How can we do this? It means preferring traditionalists by patronizing their businesses and supporting individuals legally (as David French, to his credit, has done) and financially when they are persecuted by the state religion of Progressivism. It means boycotting businesses which seek to expand the stranglehold which the religion Progressive Liberalism has over this country. Other minority groups have that right; so should we. Or, in other words, we need to separate the Progressive Liberal religion (our chief adversary) from the Liberal Democratic State. And yes, maybe it means even more aggressive peaceful measures than that—refusing to accept the actions of an illegitimate state which persecutes the Church.

Perhaps the threat of Ahmari’s rejection of liberal democracy is still useful because the threat of a total conservative rejection of liberal democracy imperils a great many things which the Left adores. Perhaps it will work on secular liberals of good will by making them understand that there are conservatives and traditionalists who are just as committed to their religion as the Progressive Liberals who dominate our culture, our corporations, and our government. Perhaps this can goad enough Americans of good will to get the federal government to take one huge step back from national policy and towards a federalism that allows us actually to coexist in a truly pluralistic society.

In international relations, Henry Kissinger called this the “Madman Theory of Diplomacy.” President Nixon pretended to be a madman, capable of anything, even using nuclear weapons on Beijing, Hanoi, or Moscow. The threat of President Nixon the madman worked to get the Communist Bloc to negotiate. Maybe it will work on the leftist bloc. It’s certainly worth trying in light of the state of American social and political life today. Perhaps the “Madman Theory of Internal State Diplomacy” can save both the system of liberal democracy for traditionalists and today’s neo-pagans alike.

Photo Credit: Nastasic/Getty Images

Post • Religion and Society • Satire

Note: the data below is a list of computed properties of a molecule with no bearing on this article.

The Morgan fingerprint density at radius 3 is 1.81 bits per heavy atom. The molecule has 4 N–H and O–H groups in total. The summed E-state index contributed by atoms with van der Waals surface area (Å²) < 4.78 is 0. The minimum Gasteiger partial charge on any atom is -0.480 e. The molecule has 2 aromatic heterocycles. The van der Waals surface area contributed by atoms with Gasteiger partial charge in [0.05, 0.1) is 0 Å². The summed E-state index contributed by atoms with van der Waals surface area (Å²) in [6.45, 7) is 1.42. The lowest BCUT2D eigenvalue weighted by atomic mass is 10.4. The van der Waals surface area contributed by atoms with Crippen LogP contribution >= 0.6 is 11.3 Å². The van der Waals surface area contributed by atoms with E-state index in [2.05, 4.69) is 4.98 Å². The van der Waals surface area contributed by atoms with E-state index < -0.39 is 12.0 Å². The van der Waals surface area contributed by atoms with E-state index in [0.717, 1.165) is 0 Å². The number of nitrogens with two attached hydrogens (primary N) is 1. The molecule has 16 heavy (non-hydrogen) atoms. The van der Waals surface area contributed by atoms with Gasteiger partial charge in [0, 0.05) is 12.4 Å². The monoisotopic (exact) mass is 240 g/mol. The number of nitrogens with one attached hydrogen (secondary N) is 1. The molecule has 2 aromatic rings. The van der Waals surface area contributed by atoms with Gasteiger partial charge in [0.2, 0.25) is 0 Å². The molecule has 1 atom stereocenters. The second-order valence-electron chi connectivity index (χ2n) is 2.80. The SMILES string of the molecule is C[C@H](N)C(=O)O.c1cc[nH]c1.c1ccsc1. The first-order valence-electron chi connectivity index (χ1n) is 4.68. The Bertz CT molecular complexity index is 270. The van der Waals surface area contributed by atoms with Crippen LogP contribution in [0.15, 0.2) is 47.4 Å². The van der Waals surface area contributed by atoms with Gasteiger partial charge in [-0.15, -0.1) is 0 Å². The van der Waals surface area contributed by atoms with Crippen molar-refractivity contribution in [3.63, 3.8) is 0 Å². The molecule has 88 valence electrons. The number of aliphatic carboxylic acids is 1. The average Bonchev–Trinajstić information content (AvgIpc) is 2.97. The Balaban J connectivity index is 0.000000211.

‘Enlightenment’

It seems the Dalia Lama
Has chosen to calm a
Storm of speculation,
With new information.

Seem that a burning question
Of lamaic succession,
Had the world in a whirl:
“Might the next be a girl?”

“Or does Tibet, like Rome,
“Claim a Y chromosome
“Is the prerequisite
“To be spiritually fit?”

Though they ardently quizzed ‘im,
He withheld his wisdom—
But after some delay
He at last had his say:

“Why would you all suppose
“A girl couldn’t be chose?
“But—this wise-woman lama,
She must be one hot mama.”

And an uproar ensued:
“How benighted! How rude!”
Every journalist fumed
Each one perfectly groomed.

Worldwide, city by city,
Newsgirls hired to be pretty
Earnestly contended
That they’d been sooo offended

But serenely the priest
Just returned to the East,
Where the incense smoke swirls,
To dream of pretty girls.

Photo credit:  Sanjeev Verma/Hindustan Times via Getty Images

America • Center for American Greatness • Democrats • Immigration • Post • Religion and Society

Christians Don’t Have to Support Open Borders

Mexico has decided to reassume operational control and responsibility over its southern border with Guatemala, pledging to deploy up to 6,000 of its own national guard troops. The shift comes in response to President Trump’s recent tariff threat. This is most welcome, not to mention in accord with principles of justice.